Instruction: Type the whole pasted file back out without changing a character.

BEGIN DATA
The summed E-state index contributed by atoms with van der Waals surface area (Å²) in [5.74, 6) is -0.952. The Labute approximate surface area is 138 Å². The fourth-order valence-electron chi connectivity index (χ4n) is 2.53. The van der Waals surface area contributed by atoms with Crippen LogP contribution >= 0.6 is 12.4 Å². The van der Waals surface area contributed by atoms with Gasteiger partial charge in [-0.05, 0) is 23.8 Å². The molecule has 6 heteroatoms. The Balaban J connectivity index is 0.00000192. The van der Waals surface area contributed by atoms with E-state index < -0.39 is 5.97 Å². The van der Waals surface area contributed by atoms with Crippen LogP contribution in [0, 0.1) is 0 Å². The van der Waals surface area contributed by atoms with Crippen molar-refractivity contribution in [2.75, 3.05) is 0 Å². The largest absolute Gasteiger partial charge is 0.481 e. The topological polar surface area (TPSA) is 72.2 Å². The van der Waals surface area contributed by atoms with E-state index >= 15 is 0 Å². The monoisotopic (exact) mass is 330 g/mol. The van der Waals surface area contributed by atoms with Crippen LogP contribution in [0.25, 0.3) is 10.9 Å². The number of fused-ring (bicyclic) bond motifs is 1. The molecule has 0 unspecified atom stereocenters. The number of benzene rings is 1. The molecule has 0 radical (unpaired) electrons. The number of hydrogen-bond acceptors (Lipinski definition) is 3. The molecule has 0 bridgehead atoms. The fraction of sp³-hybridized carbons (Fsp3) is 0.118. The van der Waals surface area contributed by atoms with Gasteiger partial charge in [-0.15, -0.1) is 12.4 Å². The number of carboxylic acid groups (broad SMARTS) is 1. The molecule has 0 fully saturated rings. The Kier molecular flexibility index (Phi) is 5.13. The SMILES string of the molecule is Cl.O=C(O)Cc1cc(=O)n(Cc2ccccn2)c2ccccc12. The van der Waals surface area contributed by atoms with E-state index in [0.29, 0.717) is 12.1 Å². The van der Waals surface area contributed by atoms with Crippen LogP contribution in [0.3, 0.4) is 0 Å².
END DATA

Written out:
The summed E-state index contributed by atoms with van der Waals surface area (Å²) in [5.74, 6) is -0.952. The Labute approximate surface area is 138 Å². The fourth-order valence-electron chi connectivity index (χ4n) is 2.53. The van der Waals surface area contributed by atoms with Crippen LogP contribution >= 0.6 is 12.4 Å². The van der Waals surface area contributed by atoms with Gasteiger partial charge in [-0.05, 0) is 23.8 Å². The molecule has 6 heteroatoms. The Balaban J connectivity index is 0.00000192. The van der Waals surface area contributed by atoms with E-state index < -0.39 is 5.97 Å². The van der Waals surface area contributed by atoms with Crippen LogP contribution in [0, 0.1) is 0 Å². The van der Waals surface area contributed by atoms with Crippen molar-refractivity contribution in [2.75, 3.05) is 0 Å². The largest absolute Gasteiger partial charge is 0.481 e. The topological polar surface area (TPSA) is 72.2 Å². The van der Waals surface area contributed by atoms with E-state index >= 15 is 0 Å². The monoisotopic (exact) mass is 330 g/mol. The van der Waals surface area contributed by atoms with Crippen LogP contribution in [0.25, 0.3) is 10.9 Å². The number of fused-ring (bicyclic) bond motifs is 1. The molecule has 0 unspecified atom stereocenters. The number of benzene rings is 1. The molecule has 0 radical (unpaired) electrons. The number of hydrogen-bond acceptors (Lipinski definition) is 3. The molecule has 0 bridgehead atoms. The fraction of sp³-hybridized carbons (Fsp3) is 0.118. The van der Waals surface area contributed by atoms with Gasteiger partial charge in [-0.15, -0.1) is 12.4 Å². The number of carboxylic acid groups (broad SMARTS) is 1. The molecule has 0 fully saturated rings. The Kier molecular flexibility index (Phi) is 5.13. The SMILES string of the molecule is Cl.O=C(O)Cc1cc(=O)n(Cc2ccccn2)c2ccccc12. The van der Waals surface area contributed by atoms with E-state index in [0.29, 0.717) is 12.1 Å². The van der Waals surface area contributed by atoms with Crippen LogP contribution in [0.3, 0.4) is 0 Å².